03-26-2012, 01:29 AM
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OK, sorry to take the thread off topic, but a few things to add.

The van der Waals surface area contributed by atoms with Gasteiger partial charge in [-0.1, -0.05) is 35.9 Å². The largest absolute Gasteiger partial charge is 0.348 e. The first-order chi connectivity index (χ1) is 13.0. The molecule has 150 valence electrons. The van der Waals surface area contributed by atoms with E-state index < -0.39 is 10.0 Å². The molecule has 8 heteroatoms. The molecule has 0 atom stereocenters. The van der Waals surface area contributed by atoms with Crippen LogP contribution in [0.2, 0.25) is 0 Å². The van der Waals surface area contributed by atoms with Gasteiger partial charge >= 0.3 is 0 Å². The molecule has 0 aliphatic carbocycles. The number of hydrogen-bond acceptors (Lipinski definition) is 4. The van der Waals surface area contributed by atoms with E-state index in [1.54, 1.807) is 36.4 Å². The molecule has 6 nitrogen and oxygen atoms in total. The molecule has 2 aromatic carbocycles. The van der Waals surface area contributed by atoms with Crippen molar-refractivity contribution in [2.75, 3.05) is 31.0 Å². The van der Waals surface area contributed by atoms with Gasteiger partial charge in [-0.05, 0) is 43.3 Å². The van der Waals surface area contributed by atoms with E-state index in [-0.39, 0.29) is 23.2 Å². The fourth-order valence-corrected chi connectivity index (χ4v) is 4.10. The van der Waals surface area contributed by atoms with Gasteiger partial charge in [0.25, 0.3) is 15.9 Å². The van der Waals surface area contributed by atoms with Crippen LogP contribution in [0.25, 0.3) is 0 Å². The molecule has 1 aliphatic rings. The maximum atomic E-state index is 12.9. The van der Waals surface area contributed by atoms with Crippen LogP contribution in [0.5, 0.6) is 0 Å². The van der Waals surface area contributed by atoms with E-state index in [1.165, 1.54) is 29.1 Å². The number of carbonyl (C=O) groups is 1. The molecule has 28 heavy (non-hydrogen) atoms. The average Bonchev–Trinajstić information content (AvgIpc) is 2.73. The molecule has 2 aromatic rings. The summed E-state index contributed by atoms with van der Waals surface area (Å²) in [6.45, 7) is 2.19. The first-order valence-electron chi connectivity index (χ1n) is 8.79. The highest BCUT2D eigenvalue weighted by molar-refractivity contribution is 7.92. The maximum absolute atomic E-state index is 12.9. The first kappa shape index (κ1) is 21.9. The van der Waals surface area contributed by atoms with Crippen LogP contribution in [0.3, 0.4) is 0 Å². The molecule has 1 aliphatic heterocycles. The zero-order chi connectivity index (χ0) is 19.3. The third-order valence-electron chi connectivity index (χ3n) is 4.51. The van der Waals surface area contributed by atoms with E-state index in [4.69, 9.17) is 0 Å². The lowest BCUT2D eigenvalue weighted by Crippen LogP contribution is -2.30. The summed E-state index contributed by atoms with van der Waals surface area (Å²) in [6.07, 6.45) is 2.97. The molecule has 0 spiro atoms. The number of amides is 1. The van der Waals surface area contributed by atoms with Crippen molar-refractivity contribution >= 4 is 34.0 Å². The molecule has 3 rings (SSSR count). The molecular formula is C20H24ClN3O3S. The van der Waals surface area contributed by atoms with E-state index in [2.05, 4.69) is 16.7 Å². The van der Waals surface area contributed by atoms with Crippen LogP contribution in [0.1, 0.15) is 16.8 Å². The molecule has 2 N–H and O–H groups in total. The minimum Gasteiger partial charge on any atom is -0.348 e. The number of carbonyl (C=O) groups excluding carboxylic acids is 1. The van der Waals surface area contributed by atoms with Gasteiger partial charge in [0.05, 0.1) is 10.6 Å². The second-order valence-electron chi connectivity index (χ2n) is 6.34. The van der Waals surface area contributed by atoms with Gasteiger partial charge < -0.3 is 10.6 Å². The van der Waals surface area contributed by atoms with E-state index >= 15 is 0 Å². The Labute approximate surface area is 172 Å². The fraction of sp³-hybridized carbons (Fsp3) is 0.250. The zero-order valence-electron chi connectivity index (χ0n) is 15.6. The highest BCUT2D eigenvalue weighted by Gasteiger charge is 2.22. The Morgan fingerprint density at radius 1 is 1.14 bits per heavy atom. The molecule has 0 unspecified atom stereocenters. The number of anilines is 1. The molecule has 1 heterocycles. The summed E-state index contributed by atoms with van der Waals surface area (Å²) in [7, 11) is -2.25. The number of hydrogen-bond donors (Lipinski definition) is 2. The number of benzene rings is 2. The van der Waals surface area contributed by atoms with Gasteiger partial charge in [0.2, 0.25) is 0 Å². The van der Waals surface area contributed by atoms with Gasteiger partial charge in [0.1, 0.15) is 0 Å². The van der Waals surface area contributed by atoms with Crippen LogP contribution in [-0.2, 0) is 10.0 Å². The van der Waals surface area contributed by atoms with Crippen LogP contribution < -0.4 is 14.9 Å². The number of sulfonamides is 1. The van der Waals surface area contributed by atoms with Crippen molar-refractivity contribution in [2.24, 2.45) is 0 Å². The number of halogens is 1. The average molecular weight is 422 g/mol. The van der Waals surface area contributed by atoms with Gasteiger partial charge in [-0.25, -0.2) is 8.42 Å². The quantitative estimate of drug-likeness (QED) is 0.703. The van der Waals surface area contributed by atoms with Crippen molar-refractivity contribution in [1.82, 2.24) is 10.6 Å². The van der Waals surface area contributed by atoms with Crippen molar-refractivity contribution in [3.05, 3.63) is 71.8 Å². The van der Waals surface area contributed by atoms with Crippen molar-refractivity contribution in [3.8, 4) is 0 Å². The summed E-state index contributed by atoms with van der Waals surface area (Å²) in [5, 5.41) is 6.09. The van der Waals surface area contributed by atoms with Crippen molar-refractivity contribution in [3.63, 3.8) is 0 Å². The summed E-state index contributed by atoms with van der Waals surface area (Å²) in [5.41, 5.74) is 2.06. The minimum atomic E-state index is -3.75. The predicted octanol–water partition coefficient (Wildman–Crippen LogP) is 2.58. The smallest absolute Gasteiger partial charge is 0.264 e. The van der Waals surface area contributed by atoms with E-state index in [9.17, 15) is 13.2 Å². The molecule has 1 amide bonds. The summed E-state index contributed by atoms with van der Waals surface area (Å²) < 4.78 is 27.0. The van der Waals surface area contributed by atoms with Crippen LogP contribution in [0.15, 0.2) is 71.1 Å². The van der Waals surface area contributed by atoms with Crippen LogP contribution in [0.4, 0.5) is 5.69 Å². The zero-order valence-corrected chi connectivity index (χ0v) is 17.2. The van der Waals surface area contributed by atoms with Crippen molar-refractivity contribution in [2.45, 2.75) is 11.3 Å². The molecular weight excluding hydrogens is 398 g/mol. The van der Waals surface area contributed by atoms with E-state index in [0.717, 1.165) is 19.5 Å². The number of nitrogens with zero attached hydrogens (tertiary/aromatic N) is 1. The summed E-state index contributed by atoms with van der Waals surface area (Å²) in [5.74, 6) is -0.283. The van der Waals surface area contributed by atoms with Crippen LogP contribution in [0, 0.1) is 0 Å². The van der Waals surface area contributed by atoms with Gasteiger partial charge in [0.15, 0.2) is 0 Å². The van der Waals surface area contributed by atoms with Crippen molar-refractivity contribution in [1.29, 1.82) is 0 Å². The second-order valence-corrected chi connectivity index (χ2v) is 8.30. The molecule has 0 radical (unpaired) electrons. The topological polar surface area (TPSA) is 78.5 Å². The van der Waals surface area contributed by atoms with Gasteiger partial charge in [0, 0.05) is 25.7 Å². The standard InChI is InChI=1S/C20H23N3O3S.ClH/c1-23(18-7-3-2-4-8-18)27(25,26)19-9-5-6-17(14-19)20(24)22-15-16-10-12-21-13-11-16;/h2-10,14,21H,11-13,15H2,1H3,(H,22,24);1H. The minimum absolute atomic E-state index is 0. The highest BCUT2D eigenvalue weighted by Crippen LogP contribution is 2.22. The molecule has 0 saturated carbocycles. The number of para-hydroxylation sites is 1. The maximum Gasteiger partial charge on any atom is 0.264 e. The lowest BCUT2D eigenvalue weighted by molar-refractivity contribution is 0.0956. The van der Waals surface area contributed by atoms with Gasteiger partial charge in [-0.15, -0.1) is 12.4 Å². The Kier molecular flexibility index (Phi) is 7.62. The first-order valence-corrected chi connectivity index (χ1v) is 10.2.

I've only heard the term 'temporary hardness' when referring to the ability to remove bicarbonate hardness via boiling, e.g. when heated, the bicarbonate changes to carbonate and carbon dioxide, the CO2 is driven out of solution and, assuming it was calcium bicarbonate to begin with, the carbonate and calcium form CaCO3, which can then precipitate out of the water, lowering both GH and KH, maybe 'temporary hardness' applies to bicarbonates independent of this process. This can't occur when Ca/Mg is present in the form of chlorides or sulfates, thus 'permanent' hardness (which is, as always, from Ca/Mg not from the chloride as it seemed to be suggested in the quote) rather than temporary. However, exchanging Ca/Mg carbonate with Ca/Mg chloride/sulfate, doesn't soften the water – the Ca/Mg is still there – though I guess it would help to reduce scale deposits.